by Joshua Gill
The bishop of the Steubenville diocese declared that his diocese will release a list of predatory priests, becoming the second Ohio diocese to do so.
Dino Orsatti, spokesman for the diocese, made the announcement Tuesday that Bishop Jeffrey Monforton called for the list of alleged sexually predatory priests to be released as a show of greater transparency in the wake of revelations like Pennsylvania’s grand jury report on sexual abuse in six of the state’s dioceses. The list will name between 12 and 20 priests who, according to church documentation dating back as far as 1944, were alleged to have committed sexual abuses against parishioners.
“He would welcome any investigation like the one in Pennsylvania,” Orsatti said of Monforton, according to The Associated Press.
The Steubenville announcement followed a similar one from the diocese of Youngstown, which announced earlier in September that the church there would also release a list of accused predatory priests, echoing Pennsylvania bishops who chose to release lists of such priests from their respective dioceses during legal battles over the release of the grand jury report. Monsignor John Zuraw said the diocese of Youngstown hopes that the release of their list will not only foster transparency, but will also encourage victims, or trigger their memories, and enable them to come forward with allegations.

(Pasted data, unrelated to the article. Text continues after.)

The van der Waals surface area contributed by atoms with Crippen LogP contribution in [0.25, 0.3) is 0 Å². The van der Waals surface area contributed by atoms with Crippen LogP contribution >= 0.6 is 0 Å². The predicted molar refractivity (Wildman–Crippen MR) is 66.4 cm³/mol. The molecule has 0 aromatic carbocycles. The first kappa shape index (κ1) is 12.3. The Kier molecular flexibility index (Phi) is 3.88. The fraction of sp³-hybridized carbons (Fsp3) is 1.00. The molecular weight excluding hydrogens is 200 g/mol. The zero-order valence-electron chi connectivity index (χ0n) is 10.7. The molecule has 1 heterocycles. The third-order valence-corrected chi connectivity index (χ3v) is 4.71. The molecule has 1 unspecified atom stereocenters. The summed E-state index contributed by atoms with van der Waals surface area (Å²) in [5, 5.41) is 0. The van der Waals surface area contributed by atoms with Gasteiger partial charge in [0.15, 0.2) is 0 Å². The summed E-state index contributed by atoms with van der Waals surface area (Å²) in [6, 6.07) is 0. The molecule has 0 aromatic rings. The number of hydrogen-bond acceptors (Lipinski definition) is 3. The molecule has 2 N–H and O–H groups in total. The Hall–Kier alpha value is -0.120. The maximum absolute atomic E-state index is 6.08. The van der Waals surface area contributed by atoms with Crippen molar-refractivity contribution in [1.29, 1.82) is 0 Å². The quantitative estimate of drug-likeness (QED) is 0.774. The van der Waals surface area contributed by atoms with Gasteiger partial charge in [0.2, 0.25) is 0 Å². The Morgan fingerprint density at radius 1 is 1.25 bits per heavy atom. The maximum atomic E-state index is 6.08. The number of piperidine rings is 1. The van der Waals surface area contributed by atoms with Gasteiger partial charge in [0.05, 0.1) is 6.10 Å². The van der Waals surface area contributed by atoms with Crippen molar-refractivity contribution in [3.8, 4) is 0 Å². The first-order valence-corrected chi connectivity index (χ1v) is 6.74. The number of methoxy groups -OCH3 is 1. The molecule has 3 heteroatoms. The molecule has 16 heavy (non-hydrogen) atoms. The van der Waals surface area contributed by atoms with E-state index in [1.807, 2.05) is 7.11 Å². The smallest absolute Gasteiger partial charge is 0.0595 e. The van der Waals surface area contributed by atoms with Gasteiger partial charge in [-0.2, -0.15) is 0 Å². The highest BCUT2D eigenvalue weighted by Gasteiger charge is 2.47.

“This is what the church needs to do at this time,” Zuraw said. “To help people who were victimized and let them put their lives back together.”
Two other dioceses in Ohio have already made it a practice to release updated lists of priests who have been accused of sexual abuse and removed from ministry. The diocese of Toledo lists the names of priests who have been accused of sexual abuse since 1950 on its website, omitting only those who have died as they cannot defend themselves.
The Cincinnati Archdiocese releases a similar list of clergy who have been expelled from ministry since 2014 over cases of sexual abuse.
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Joshua Gill is a reporter at Daily Caller News Foundation. Follow Joshua on Twitter.